Music Break: Bettye Levette – Blackbird

August 29, 2020

NYTimes:

In the summer of 2010, the soul singer Bettye LaVette stepped onstage at the Hollywood Bowl in Los Angeles with a 32-piece string section behind her and performed a four-decade-old song she’d only just learned: the Beatles’ “Blackbird.”

At the time, LaVette was about seven years into a long-overdue career resurgence. As a teenager in the 1960s, she had scored a few memorable R&B hits, including the slinky, aching “Let Me Down Easy,” but she failed to make the kind of impact that many of the artists she came up alongside in Detroit — Diana Ross, Marvin Gaye, Martha Reeves, Aretha Franklin — enjoyed. To many record collectors, LaVette was a great forgotten singer whose earthy voice could transform any song into something more than even its author imagined. To most everyone else, she was just forgotten.

For decades, she’d had albums shelved, projects scuttled and even one manager shot. LaVette calls this seeming yen for misfortune “buzzard luck,” but beginning around 2003, her fortunes began to change with a string of critically acclaimed albums.

Preparing for the Beatles tribute, her husband, Kevin Kiley, suggested she perform “Blackbird.” “I’d never heard the song before in my life,” LaVette said in a phone call from her home in West Orange, N.J., where she has been riding out the coronavirus pandemic. “Kevin played it for me and I said, ‘I wonder if people know he’s talking about a Black woman?’”

Performing to a packed crowd 10 years ago, LaVette felt a deep connection to the signature lyric. “I just said, ‘All my life I’ve waited for this moment to arrive.’ That is exactly how I felt.”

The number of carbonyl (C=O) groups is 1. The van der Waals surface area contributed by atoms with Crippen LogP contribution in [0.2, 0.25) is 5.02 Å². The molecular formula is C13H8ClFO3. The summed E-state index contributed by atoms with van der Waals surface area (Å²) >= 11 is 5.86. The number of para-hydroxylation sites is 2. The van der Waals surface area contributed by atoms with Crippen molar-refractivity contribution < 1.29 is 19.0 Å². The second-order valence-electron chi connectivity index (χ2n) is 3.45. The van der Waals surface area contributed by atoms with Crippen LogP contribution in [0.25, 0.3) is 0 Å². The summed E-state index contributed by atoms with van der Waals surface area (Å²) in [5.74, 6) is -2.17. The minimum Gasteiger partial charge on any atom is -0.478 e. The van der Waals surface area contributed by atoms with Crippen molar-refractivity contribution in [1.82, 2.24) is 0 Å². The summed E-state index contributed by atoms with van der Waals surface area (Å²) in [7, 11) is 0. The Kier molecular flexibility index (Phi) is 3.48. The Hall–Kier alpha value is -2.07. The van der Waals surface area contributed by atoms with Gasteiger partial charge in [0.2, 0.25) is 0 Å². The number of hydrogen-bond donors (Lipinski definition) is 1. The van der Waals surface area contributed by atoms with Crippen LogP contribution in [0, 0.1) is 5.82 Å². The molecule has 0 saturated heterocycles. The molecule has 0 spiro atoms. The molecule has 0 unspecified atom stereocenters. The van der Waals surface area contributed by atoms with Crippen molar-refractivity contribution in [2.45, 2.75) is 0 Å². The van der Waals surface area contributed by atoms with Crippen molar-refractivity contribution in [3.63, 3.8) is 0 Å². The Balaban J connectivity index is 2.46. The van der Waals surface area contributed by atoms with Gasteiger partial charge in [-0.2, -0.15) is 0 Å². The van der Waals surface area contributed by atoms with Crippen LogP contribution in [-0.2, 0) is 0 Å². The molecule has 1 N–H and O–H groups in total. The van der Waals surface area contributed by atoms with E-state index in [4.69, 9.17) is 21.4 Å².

LaVette rejiggered the song into the first-person, slowed the tempo to a crawl and added a bed of strings. Her wholesale reinvention of the classic tune became the foundation for an album that would take another decade to blossom. “Blackbirds,” due Friday, is a collection of songs celebrating the formative work of — as LaVette calls them — “black birds.” All the songs, save for the Beatles song that inspired it, were originally popularized by Black female singers, including Nina Simone, Billie Holiday and Dinah Washington.

“These women are the first Black women singers I heard,” she said. “Knowing what all these women went through, I can find myself in each of the songs because I’m a black bird too.”

2 Responses to “Music Break: Bettye Levette – Blackbird”

  1. Jean swan Says:

    Now I will be singing over and over: Blackbird singing in the dead of night Take these broken wings and learn to fly All your life You were only waiting for this moment to ariseBlackbird singing in the dead of night Take these sunken eyes and learn to see All your life You were only waiting for this moment to be freeBlackbird fly, blackbird fly Into the light of a dark black nightBlackbird fly, blackbird fly Into the light of a dark black nightBlackbird singing in the dead of night


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